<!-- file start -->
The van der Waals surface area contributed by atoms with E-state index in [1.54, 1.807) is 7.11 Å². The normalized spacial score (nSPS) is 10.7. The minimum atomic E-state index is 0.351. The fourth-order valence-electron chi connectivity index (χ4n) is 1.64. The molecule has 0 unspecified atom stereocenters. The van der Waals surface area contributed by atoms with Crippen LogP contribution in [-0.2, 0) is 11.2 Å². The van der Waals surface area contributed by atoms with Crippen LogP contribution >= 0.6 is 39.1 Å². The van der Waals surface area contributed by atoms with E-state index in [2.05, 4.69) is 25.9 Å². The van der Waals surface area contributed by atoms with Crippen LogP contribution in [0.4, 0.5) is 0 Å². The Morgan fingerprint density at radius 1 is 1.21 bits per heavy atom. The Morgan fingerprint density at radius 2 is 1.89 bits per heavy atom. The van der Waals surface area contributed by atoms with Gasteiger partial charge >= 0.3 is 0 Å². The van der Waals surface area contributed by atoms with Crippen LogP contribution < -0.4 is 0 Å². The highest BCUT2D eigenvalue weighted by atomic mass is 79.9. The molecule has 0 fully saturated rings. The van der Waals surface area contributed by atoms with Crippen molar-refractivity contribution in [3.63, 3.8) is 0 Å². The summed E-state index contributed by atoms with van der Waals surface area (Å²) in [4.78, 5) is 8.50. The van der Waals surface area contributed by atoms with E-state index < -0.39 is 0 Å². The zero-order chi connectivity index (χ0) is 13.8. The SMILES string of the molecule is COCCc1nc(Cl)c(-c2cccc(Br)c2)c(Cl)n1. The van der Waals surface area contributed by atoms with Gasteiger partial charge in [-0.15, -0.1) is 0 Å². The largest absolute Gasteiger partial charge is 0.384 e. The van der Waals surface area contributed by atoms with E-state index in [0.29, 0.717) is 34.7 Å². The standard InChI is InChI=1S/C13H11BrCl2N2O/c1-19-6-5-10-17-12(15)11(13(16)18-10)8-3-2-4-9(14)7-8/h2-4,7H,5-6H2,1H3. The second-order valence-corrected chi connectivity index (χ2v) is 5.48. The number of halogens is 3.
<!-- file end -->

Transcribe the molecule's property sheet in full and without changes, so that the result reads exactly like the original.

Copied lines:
The van der Waals surface area contributed by atoms with E-state index in [1.54, 1.807) is 7.11 Å². The normalized spacial score (nSPS) is 10.7. The minimum atomic E-state index is 0.351. The fourth-order valence-electron chi connectivity index (χ4n) is 1.64. The molecule has 0 unspecified atom stereocenters. The van der Waals surface area contributed by atoms with Crippen LogP contribution in [-0.2, 0) is 11.2 Å². The van der Waals surface area contributed by atoms with Crippen LogP contribution >= 0.6 is 39.1 Å². The van der Waals surface area contributed by atoms with E-state index in [2.05, 4.69) is 25.9 Å². The van der Waals surface area contributed by atoms with Crippen LogP contribution in [0.4, 0.5) is 0 Å². The Morgan fingerprint density at radius 1 is 1.21 bits per heavy atom. The Morgan fingerprint density at radius 2 is 1.89 bits per heavy atom. The van der Waals surface area contributed by atoms with Gasteiger partial charge >= 0.3 is 0 Å². The van der Waals surface area contributed by atoms with Crippen LogP contribution < -0.4 is 0 Å². The highest BCUT2D eigenvalue weighted by atomic mass is 79.9. The molecule has 0 fully saturated rings. The van der Waals surface area contributed by atoms with Crippen molar-refractivity contribution in [3.63, 3.8) is 0 Å². The summed E-state index contributed by atoms with van der Waals surface area (Å²) in [4.78, 5) is 8.50. The van der Waals surface area contributed by atoms with E-state index < -0.39 is 0 Å². The zero-order chi connectivity index (χ0) is 13.8. The SMILES string of the molecule is COCCc1nc(Cl)c(-c2cccc(Br)c2)c(Cl)n1. The van der Waals surface area contributed by atoms with Gasteiger partial charge in [-0.15, -0.1) is 0 Å². The largest absolute Gasteiger partial charge is 0.384 e. The van der Waals surface area contributed by atoms with E-state index in [0.29, 0.717) is 34.7 Å². The standard InChI is InChI=1S/C13H11BrCl2N2O/c1-19-6-5-10-17-12(15)11(13(16)18-10)8-3-2-4-9(14)7-8/h2-4,7H,5-6H2,1H3. The second-order valence-corrected chi connectivity index (χ2v) is 5.48. The number of halogens is 3.